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Utilitarianism, Cultural Relativism, Social Contract Theory, and Kantianism: Comparative Analysis

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Throughout history philosophers have developed ethical theories that attempt to distinguish what is morally right and wrong. Although these theories differ from one another, they all can be applied to multiple aspects of our society. Some examples of these theories include Utilitarianism, Cultural Relativism, Social Contract Theory, and Kantianism. The differences between each of these theories are as follows.

Utilitarianism focuses on the outcome of an action as the primary motivation and whether or not that conduct is ethical (Hill, Utilitarianism PowerPoint, Slide 3). The problem with this theory is that it doesn’t give considerations to whether an act is carried out with good or bad intentions. They also run into an additional issue because nobody can be certain about the outcome that results from a particular action, because the future is unpredictable.

Cultural Relativism is the view that all ethical systems are all equally valid and no one system is superior (Hill, Ethical Relativism PowerPoint, Slide 7). However, this causes us to lose perspective and it becomes impossible to argue that anything a culture does is right or wrong. If the only qualifier to make a person's beliefs, values, and practices ethically correct is based on that person's own culture, then we are constantly assuring that whatever action being performed is correct.

The Social Contract Theory states that people will band together in order to avoid being in a “state of nature” (Hill, Social Contract Theory PowerPoint, Slide 5). One issue with this theory is that the political authority itself does not require a contract for its legitimacy. This theory also excludes certain parties such as disabled people and animals.

In the theory of Kantianism, the basis of whether or not a course of action is morally permissible will depend on if it conforms to what he terms the moral law, the categorical imperative (Hill, Kantian Ethics, page 1). Some exceptions do exist, but the strength of those exemptions may be somewhat diminished by looking at the way the actual circumstances are presented and the way in which they are dealt with. In determining one's duty in a moral situation, his theory of morality seems to function as the most feasible.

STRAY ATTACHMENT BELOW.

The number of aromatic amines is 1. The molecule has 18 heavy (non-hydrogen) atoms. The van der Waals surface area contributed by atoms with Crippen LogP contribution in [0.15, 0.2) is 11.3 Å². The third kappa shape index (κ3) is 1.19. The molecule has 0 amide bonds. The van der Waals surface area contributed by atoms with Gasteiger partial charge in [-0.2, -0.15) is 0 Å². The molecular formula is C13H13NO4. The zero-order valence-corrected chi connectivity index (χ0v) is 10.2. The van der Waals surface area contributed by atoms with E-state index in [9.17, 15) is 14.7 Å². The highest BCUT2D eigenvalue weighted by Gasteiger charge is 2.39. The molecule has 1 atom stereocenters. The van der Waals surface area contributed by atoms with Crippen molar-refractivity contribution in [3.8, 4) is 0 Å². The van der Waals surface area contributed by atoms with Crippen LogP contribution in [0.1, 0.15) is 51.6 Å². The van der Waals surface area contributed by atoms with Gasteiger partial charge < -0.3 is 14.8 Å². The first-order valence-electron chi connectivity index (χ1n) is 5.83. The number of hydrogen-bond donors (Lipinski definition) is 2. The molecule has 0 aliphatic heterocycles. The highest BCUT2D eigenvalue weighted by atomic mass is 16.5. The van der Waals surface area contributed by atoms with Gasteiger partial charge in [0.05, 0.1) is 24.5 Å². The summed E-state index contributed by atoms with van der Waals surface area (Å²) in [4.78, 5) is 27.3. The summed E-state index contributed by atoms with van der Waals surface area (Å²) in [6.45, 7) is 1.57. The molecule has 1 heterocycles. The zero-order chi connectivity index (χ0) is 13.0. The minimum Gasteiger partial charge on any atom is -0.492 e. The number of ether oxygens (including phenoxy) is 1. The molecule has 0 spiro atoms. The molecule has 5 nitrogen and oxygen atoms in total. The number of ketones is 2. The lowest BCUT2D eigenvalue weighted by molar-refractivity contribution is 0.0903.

Immanuel Kant was a famous philosopher during the 18th century Enlightenment era. His ethical system formed as a reaction to David Hume’s view of ethics. Hume believed that moral judgments express our feelings and that morality was based upon the sympathy we have for our fellow human beings (Hill, Kantian Ethics, p.1). If humans have the proper sentiments, they were moral; if they lack these sympathies, they were immoral. Kant opposed of this view and thought that ethics must be taken from a sense of duty dictated by reason. His view emphasizes the importance of rationality, consistency, impartiality, and respect for persons in the way we live our lives. This approach to ethics is known as deontological as it considers the actions themselves instead of the outcomes.

Kantian philosophy is complex but, the basic ideas are surprisingly simple. His most basic belief was human freedom. In virtue of being a human being, you have rights, dignity, and intrinsic moral worth/value according to Kant (Hill, Kantian Ethics, p.5). These moral rights and duties cover all societies and all contexts, so Kant’s view doesn’t have the problems that cultural relativism does. He also says that a person is good or bad depending on the intentions of their actions and not on the consequences that follow. One can have moral worth only if they are motivated by morality (Hill, Kantian Ethics, p.5). This means that if a person's emotions or desires cause them to do something, then that action can’t give them moral worth. Moral worth only comes when you do something because you know that it is your duty.